Nymphs feeding on stems and leaves in their frothy
masses distort foliage, cause small and seedy berries. Other spittlebugs
are found on grass and garden flowers, even on petunias in a penthouse windowbox; meadow spittlebugs on alfalfa and other crops harass
Control. For ornamentals, spray or dust with benzene hexachloride
or lindane, with DDT dust as a third choice. Dust strawberries with
DDT before fruit forms, then with rotenone.
Springtails are in the insect order Collembola, a group of small insects,
less than 54 inch long, that have no wings and almost no metamorphosis.
They have a forked tail at tip of the abdomen which helps them spring
into the air. They live in decaying vegetable matter and seem to worry
African violet fanciers who make their potting mixtures partly of leaf-
mold or manure.
GARDEN SPRINGTAIL (Bourletiella hortensis)
is a black active species, very
small, 1/25 inch, eating holes in leaves of young plants in seedbeds
Control. Treating the soil with lindane before planting is effective
Saucers and surface of pots can be dusted with chlordane or DDT.
Symphylids usually go by the name of garden centipedes, but they
are not true centipedes, having only 12 pairs of legs, and are more troublesome in greenhouses, where they feed on plant roots, than in gardens.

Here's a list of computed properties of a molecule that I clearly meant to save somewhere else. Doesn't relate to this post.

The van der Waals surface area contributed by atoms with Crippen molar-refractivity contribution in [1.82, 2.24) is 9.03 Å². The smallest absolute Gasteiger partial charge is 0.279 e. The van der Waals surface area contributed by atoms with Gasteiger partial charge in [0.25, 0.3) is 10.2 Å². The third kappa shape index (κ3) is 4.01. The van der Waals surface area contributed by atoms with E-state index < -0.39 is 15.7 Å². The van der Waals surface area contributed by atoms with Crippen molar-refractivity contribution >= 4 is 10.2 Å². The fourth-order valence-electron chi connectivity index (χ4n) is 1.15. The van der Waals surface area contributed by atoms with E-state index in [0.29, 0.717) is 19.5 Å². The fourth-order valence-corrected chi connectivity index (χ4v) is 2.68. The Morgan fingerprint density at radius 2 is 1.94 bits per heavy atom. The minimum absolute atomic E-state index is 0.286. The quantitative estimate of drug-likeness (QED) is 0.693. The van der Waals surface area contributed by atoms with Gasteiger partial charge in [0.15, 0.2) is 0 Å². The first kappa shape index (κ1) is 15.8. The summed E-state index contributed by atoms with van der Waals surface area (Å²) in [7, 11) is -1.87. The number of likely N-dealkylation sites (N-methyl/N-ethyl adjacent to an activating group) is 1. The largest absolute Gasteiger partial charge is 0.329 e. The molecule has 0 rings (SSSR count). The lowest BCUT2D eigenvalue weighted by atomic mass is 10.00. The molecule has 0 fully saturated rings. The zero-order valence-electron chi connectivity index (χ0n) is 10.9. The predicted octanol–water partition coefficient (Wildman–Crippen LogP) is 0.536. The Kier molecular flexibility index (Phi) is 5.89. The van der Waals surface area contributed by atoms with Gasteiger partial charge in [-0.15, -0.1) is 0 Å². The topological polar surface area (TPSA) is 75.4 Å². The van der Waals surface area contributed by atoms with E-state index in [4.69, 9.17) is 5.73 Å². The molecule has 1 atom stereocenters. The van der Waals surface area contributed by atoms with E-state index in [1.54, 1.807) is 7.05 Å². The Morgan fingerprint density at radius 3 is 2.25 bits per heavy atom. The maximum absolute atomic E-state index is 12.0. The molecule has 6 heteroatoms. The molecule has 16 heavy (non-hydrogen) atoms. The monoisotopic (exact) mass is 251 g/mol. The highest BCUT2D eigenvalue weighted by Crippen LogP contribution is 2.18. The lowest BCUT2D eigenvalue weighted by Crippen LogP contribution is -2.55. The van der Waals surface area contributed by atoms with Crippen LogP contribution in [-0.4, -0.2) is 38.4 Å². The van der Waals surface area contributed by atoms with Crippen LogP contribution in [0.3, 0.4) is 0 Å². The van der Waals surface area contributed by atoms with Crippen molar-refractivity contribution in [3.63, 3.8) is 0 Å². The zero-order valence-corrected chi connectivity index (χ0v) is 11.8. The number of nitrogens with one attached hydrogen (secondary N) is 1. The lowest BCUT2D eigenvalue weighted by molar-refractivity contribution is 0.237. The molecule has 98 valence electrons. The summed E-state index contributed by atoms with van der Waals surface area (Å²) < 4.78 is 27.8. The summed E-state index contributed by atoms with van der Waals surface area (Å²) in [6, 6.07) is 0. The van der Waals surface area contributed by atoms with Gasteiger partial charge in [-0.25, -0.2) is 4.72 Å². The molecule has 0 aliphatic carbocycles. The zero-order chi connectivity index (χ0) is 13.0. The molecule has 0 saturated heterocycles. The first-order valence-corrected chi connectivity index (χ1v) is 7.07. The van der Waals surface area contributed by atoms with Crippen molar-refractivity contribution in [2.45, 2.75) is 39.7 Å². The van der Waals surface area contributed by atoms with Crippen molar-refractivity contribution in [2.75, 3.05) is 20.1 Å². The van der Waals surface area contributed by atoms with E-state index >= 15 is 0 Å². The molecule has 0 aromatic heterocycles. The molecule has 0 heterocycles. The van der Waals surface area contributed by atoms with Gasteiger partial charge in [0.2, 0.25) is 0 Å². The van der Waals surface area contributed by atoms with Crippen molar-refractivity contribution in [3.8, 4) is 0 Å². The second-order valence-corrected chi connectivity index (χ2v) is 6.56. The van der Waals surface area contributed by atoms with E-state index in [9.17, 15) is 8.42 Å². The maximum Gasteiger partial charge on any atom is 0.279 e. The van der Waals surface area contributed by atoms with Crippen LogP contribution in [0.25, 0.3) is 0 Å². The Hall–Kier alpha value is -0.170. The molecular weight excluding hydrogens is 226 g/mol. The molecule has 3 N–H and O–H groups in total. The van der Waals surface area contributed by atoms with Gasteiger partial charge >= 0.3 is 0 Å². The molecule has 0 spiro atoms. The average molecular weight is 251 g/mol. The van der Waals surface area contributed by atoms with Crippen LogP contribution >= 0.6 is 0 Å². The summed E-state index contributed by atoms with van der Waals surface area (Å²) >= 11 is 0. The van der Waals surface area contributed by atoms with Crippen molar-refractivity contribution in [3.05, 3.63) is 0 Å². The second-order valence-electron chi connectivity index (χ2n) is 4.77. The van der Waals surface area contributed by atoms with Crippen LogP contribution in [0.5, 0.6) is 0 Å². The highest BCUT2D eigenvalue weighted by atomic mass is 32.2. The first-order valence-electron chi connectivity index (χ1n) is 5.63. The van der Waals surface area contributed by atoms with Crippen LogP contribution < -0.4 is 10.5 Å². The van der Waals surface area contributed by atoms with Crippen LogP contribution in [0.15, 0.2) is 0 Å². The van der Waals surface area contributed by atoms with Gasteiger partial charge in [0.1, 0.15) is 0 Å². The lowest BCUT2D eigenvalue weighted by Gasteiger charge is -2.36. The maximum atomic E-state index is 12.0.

Soil treatment with lindane controls these small, white active animals.
Termites are in the insect order Isoptera. They are sometimes called
white-ants but can be distinguished from true ants by the broad "waist"
where the abdomen is joined to the thorax (Figure 55B). Subterranean
termites sometimes injure living trees and shrubs, more often in warm
climates. They hollow out the roots and honeycomb stems, causing wilting and death even though the outer stem surface shows no evidence of
termites at work. Normally termites feed on decaying wood, including
garden stakes and boards edging beds. In regions where termites are a
problem, stakes, posts, etc., should be treated with wood preservatives
such as copper sulfate, zinc chloride, or copper naphthenate. Red wood
posts are quite resistant to termite attack. Infested plants should be removed and the soil drenched with chlordane emulsion. Some chemicals
used in termite-proofing house foundations injure shrubs and trees
several feet away, but chlordane can be used without killing plants.
Thrips are tiny insects with rasping-sucking mouthparts, gradual
metamorphosis. They feed by macerating surface layers of plant cells
and sucking up the juices. They belong to the order Thysanoptera, meaning bristle-winged. The membranous part of the wing is reduced to a
thin stick, and this is bordered by many stiff hairs (Figure 57). There
are a number of species attacking flowers and vegetables, fruits, and
shrubs, with the gladiolus thrips probably best known to gardeners.